I prefer to organize things into categories. It makes life easier when you can say to yourself, "this belongs in this box, and that belong in that box." In my mind I have a little chest of drawers where everything is organized into neat little folders with labels.
That's what academics do. They develop categories to define things. There is nothing wrong with trying to understand and figure out how things work and fit together into systems. That's how you get to find answers to questions and discover things.
It's human nature to try to organize and categorize in order to make sense of things, But when we put things into boxes and create classes, categories, principles, ideologies and doctrines we easily forget that everyone is an individual.
We categorize humanity... They are American or Italian or Russian or Chinese, male or female, yellow, red, brown, white or black, Jew, Muslim, Christian, Sikh, Buddhist, Hindu, Rastafarian, gay or straight, Democrat or Republican, Communist, Capitalist, Socialist or Liberal, right-wing, left-wing, short or tall, right or wrong, law-abiding or criminal, good or bad, etc etc.
The fact is that most of us are a mixture of many things and doesn't fit into any one category.
Years ago I was talking to a young idealist at the radio station in the capital of Greenland, Nuk. He was a native Inuit and had a bias against the Danish colonialists. I could appreciate his sentiments, because yes, the colonizing power had broken up the Eskimo culture by closing down many of the small settlements where the Inuits were hunting and fishing in self-sustaining communities, and they had re-settled them in square apartment blocks designed after Danish standards, trying to force a round peg into a square hole.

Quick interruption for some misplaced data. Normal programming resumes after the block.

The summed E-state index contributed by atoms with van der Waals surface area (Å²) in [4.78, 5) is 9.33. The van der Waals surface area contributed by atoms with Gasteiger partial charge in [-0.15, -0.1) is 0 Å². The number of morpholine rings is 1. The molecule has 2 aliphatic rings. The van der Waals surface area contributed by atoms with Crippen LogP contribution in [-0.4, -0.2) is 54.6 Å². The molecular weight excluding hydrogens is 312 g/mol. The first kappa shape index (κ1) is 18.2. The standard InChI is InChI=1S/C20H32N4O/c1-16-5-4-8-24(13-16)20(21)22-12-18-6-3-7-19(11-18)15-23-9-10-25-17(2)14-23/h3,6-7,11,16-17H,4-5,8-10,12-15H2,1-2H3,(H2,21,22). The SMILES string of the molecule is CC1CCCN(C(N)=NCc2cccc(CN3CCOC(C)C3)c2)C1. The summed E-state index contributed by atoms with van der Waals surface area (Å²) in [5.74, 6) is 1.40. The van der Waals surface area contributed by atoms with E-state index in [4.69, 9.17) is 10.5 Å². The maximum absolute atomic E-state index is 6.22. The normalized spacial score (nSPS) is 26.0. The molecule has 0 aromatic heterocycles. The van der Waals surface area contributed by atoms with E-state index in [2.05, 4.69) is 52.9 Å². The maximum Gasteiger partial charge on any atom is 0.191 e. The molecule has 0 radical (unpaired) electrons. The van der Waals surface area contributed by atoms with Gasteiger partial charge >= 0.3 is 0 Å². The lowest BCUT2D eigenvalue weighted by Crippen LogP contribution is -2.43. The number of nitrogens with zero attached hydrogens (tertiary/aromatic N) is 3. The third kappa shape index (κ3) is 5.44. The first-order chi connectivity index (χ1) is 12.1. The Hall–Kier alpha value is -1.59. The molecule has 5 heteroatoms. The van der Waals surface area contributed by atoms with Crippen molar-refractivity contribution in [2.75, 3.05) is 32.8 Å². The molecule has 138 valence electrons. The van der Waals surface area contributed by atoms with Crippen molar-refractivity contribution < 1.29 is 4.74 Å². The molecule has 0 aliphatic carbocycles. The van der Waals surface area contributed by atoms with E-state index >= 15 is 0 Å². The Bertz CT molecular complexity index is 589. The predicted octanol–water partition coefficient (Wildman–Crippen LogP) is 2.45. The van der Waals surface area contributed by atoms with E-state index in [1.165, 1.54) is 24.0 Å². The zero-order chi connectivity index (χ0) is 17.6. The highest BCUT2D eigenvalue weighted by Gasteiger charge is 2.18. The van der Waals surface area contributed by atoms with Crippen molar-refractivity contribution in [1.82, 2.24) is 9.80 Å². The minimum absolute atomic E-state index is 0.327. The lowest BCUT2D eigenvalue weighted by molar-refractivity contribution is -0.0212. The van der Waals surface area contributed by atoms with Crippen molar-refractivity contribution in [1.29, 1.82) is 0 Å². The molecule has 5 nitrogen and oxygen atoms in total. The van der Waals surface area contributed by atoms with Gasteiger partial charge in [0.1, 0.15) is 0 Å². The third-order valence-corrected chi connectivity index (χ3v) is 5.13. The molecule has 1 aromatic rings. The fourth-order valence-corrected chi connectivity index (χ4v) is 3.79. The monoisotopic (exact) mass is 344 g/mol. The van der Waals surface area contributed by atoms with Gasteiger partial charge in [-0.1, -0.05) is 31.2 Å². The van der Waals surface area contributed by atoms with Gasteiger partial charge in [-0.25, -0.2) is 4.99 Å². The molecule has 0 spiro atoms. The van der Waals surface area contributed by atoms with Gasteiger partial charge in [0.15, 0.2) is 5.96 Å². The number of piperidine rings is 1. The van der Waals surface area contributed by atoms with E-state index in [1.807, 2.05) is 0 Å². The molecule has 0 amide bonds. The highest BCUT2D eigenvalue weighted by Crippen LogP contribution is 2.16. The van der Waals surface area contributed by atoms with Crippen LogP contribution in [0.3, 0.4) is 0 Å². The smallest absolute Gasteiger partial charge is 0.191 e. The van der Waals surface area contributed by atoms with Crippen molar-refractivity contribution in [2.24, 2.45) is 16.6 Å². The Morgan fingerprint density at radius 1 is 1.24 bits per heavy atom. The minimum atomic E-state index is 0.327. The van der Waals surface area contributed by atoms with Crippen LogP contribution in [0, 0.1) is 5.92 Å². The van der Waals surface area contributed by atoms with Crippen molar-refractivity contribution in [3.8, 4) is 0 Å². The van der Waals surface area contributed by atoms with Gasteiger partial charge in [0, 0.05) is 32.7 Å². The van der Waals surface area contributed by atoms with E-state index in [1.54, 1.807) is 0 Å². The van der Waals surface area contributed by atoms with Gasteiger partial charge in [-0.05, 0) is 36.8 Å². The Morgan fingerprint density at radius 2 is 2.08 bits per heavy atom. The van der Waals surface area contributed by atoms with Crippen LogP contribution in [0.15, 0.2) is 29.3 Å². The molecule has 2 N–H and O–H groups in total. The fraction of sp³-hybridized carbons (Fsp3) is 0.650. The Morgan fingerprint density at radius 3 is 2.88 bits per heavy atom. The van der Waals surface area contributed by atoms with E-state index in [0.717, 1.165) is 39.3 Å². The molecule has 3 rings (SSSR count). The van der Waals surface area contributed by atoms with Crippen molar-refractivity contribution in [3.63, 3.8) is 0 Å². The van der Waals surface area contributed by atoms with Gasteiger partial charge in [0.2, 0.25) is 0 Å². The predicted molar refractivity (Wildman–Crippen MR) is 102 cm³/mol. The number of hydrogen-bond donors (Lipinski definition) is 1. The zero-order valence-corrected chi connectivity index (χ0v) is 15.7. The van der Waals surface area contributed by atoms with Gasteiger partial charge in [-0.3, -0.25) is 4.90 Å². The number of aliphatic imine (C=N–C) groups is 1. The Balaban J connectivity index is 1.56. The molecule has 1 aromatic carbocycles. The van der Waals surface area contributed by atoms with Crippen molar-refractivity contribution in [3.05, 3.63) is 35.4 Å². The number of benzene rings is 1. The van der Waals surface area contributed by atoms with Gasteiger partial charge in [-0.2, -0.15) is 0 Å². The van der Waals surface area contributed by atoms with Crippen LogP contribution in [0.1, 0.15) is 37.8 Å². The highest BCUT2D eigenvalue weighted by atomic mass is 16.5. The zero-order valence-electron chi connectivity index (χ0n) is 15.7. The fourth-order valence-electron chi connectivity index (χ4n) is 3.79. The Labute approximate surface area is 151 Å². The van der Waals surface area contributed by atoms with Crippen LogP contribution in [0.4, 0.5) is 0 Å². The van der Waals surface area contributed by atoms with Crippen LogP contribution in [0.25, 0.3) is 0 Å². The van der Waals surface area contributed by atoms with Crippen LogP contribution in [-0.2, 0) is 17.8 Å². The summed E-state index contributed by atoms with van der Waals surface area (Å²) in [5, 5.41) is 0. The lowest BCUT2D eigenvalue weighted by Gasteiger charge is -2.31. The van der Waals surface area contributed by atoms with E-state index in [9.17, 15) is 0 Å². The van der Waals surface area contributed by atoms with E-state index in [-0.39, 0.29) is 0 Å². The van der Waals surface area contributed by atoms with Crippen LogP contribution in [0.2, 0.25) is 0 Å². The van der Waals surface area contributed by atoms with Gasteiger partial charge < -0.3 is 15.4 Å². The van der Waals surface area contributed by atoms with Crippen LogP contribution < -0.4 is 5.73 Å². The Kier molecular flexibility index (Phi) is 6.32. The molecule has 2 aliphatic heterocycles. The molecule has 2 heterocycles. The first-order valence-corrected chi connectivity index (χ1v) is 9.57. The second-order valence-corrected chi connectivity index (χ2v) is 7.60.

He also felt he needed to show solidarity with the Canadian indigenous people who had also been exploited and abused by white-skinned colonialists.
So yes, I had to agree with him on that score. Later on in our conversation I said something like, "Hey, yes, but you also know that there are bad Danes as well as bad Inuits, and there are some good and well-meaning Danes as well as good and well-meaning Inuits. We can't judge everyone with the same measure stick."
It's natural for us to hold on to our biases, to our prejudices, our anchors so to speak. We do this to make sense of a life that seem chaotic and random. But things doesn't always work that way.
When reading through the Gospels it seems Jesus rarely laid down strict rules or gave doctrinal guidelines (except when He met the Scribes and Pharisees, then He confounded them with their own doctrines). Jesus treated each person as an individual, and that's what we all are - unique creations made of many different elements and influences, our DNA, our environment, up-bringing, sun-sign, the choices we make etc.
There's a big difference between between logic and intuition. When we try to categorize and develop principles, laws and doctrines it's easy to loose our understanding of and compassion for the individual. I like to say, "you have to be led of the Spirit."
PS: It also reminds me of a song I unfortunately have lost the link to, it goes something like this...
It doesn't matter if you're weak or strong...
All that matters is if you have love in your heart"